More Mango weevil cases come to light

The Ministry of Primary Industries has confirmed that more cases of foreign insect pests in imported mangoes since a 10-year-old girl's discovery came to light.

The store-bought mango hiding an unwelcome visitor has experts worried about what’s being let in at our borders. Source: 1 NEWS

Marton resident Hannah finds a weevil in an imported mango. Source: 1 NEWS

Hannah Trow and her mum were shocked last week to find what is believed to be a seed weevil living in a mango they bought from a store in Marton, 40km north of Palmerston North.

The find raised biosecurity concerns, with Horticulture New Zealand chief executive Peter Silcock saying mangoes are a potential host for fruit flies.

More people have come forward with similar complaints since ONE News aired the story last night, with MPI confirming at least two more notifications from Kiwis.

Blenheim resident Max Yovich this morning claimed his wife found small black bugs inside a mango she bought on the weekend. He has photo evidence of the find.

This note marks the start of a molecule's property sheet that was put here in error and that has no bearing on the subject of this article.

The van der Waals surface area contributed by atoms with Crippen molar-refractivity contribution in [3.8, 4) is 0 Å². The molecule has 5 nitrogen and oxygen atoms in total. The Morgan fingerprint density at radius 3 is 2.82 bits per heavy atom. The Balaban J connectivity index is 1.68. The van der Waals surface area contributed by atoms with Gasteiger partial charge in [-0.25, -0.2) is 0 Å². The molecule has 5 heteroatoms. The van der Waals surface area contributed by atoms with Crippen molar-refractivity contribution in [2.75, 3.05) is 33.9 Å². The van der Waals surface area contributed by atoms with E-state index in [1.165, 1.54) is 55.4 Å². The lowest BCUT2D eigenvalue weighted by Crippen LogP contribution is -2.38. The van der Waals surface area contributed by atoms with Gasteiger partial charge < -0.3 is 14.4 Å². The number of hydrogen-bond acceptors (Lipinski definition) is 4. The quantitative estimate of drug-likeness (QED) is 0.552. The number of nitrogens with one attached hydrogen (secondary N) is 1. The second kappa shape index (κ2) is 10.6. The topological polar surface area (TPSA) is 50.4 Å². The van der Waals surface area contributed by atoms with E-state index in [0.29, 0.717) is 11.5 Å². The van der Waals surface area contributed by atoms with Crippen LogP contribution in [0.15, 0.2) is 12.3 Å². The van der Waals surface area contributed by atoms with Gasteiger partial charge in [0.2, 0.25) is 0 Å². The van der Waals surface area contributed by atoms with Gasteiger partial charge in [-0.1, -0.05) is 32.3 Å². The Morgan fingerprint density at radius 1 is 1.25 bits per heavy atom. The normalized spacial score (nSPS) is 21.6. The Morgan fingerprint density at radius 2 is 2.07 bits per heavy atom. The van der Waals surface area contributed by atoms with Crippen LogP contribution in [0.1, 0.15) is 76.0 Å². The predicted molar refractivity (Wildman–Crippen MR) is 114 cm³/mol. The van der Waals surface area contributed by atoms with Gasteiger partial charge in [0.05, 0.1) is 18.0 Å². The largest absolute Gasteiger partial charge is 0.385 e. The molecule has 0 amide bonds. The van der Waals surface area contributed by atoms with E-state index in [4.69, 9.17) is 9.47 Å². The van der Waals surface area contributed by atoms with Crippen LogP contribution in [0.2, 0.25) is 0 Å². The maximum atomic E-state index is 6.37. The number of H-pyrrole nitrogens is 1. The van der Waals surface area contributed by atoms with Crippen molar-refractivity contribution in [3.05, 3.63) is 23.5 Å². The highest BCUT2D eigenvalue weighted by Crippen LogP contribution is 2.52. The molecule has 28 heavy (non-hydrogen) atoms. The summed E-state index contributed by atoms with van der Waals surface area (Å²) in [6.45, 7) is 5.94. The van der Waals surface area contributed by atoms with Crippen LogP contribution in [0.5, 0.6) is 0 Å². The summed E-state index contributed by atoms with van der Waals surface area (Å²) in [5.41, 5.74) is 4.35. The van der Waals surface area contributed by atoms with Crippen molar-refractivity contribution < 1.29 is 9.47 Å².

However, the Ministry says it receives a dozen calls regarding Australian mango seed weevils each year and remains confident in its biosecurity measures for stopping fruit fly outbreaks.

The mango Hannah found the weevil in would have been irradiated by Australian authorities before entering the country, it says.

"The finding of a different insect is not a reason to have concerns regarding fruit fly. After irradiation, adult weevils can survive but would be sterile."

Seed weevils are no threat to New Zealand, as they are specific to mangoes, which aren't grown locally, MPI says.

"These insects require mangoes to complete their life cycle, and with no mango crops here, they could not establish in New Zealand."

MPI applauded Hannah for trying to tell the agency about her find and says it has been in contact with her.